How DMT Machine Elves Behave

As Strassman discovered, the entities interact with users. They communicate and share information, which may be in a verbal or non-verbal form. Davis’ study found that DMT entities interact via emotional, intuitive, and telepathic means.

The DMT entities can transmit feelings of love, trust, kindness, and joy. The DMT elves also may be sprightly, cheeky, and mischievous. For McKenna, the DMT elves offer things: “elf gifts” or “celestial toys”, as he calls them. And these objects, which “seem somehow alive”, are felt to be “impossible”.

One volunteer in Strassman’s DMT research described the following encounter:

“That was real strange. There were a lot of elves… [each was] prankish, ornery, maybe four of them appeared at the side of a stretch of interstate highway I travel regularly. They commanded the scene, it was their terrain! They were about my height, and they held up placards, showing me these incredibly beautiful, complex, swirling geometric scenes in them. One of them made it impossible for me to move. There was no issue of control; they were totally in control. They wanted me to look! I heard a giggling sound — the elves laughing or talking at high-speed volume, chattering, twittering.”

The Davis study found that 16 percent of users felt negatively judged by the beings and 11 percent felt maliciousness.

Why Do People See DMT Elves?

It is a mystery why DMT machine elves are a common feature in DMT experiences. There are different explanations as to why they appear.

McKenna’s Speculations

McKenna presented some theories regarding what these entities were:

  1. Extraterrestrials. Aliens that have a different biology or that may not even be made of matter. In order to interact with humans, they hide inside the DMT experience, rather than visit us on starships.
  2. Entities in a Parallel Dimension. The DMT elves are entities that exist in a nearby world, accessible only through the ‘magical doorway’ of the DMT experience.
  3. Dead People. Human souls in another dimension.
  4. Humans From the Future. McKenna said that the DMT machine elves could be “humans from some extraordinarily advanced future world where human beings are now made of language and are only two-and-a-half feet tall, so I would put it rather far in the future.”

These are quite far-out theories, no doubt. There are other explanations based on human psychology.

Jungian Archetypes

The term ‘psychedelic’ literally means “mind-manifesting”. These compounds often manifest hidden aspects of the mind — the contents of the unconscious.

According to the psychologist Carl Jung, humans share a ‘collective unconscious’ that contains archetypes: Patterns or images that repeat in myths and folk tales found all over the world. And we find that many cultures have stories about elves or similar beings.

It is possible, then, that DMT brings certain archetypes to the surface of conscious awareness, mixed in with psychedelic effects like fractal visuals. However, it is not at all clear why DMT, in particular, would result in common encounters with elves.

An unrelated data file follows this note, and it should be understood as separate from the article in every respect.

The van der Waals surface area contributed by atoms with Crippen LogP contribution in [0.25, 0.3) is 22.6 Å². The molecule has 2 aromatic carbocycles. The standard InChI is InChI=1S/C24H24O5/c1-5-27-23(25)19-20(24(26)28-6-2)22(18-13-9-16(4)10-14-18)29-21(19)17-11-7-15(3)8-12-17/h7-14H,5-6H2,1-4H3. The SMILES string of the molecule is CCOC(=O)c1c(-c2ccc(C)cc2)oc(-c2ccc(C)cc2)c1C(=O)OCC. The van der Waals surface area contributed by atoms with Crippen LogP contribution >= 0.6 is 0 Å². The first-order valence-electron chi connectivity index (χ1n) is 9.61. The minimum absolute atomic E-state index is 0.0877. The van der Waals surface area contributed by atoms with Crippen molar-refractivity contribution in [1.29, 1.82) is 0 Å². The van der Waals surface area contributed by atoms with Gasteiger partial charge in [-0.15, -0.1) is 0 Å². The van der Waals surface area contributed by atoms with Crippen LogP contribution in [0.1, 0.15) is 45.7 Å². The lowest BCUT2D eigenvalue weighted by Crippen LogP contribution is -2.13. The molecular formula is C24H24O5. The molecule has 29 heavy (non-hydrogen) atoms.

Dennis McKenna, a psychedelic researcher and the brother of Terence, was once asked whether he thought DMT entities were archetypes in the mind or autonomous beings.

He responded:

“That’s the $64 million dollar question right there — is it another dimension? [Terence and I] were convinced that it was a portal into another dimension. But now, I think it’s impossible to say. I think these are archetypes, but the crux of the question is, is it another place? It certainly has that feeling about it.”

Evolutionary Psychology

Michael Winkelman, an anthropologist who was a professor at Arizona State University for many years, wrote a 2018 paper on psychedelic entities from an evolutionary perspective.

He found that ayahuasca and DMT entities were similar to conceptions of gnomes, dwarves, elves, angels, and extraterrestrials. Psychedelic entities, he states, “exemplify the properties of anthropomorphism, exhibiting qualities of humans.”

Winkelman argues the features of these entities reflect certain innate aspects of human psychology, which evolved for our advantage. These capacities also help explain why people experience spirits and believe in them.

These human tendencies include:

  • Agency Detection: Perceiving agents with intentions in one’s surroundings.
  • Anthropomorphism: Attributing human characteristics to non-human things or events.
  • Theory of Mind (ToM) or Mindreading: Inferring the mental state of another.

These faculties, if activated by DMT, could account for the anthropomorphic appearances and behaviors of the DMT entities.

The entities may be the end result of the brain trying to predict patterns in ambiguous stimuli, combined with agency detection and the complex fractal imagery that is characteristic of DMT. Indeed, many users report that these beings have a geometric flare to them. Certain fractal or geometric shapes may also lend a certain ‘elfin’ quality to the beings.

There is still a lot we don’t know about DMT machine elves. Scientific research may provide us with further insights into their nature and why they appear. However, the fact that they can seem so real still leaves many questions unanswered.

Sam Woolfe

Sam Woolfe

View all posts by Sam Woolfe

Sam Woolfe is a freelance writer based in London. His main areas of interest include mental health, mystical experiences, the history of psychedelics, and the philosophy of psychedelics. He first became fascinated by psychedelics after reading Aldous Huxley's description of the mescaline experience in The Doors of Perception. Since then, he has researched and written about psychedelics for various publications, covering the legality of psychedelics, drug policy reform, and psychedelic science.

Related Posts

Leave a Reply

Your email address will not be published.

This site is protected by reCAPTCHA and the Google Privacy Policy and Terms of Service apply.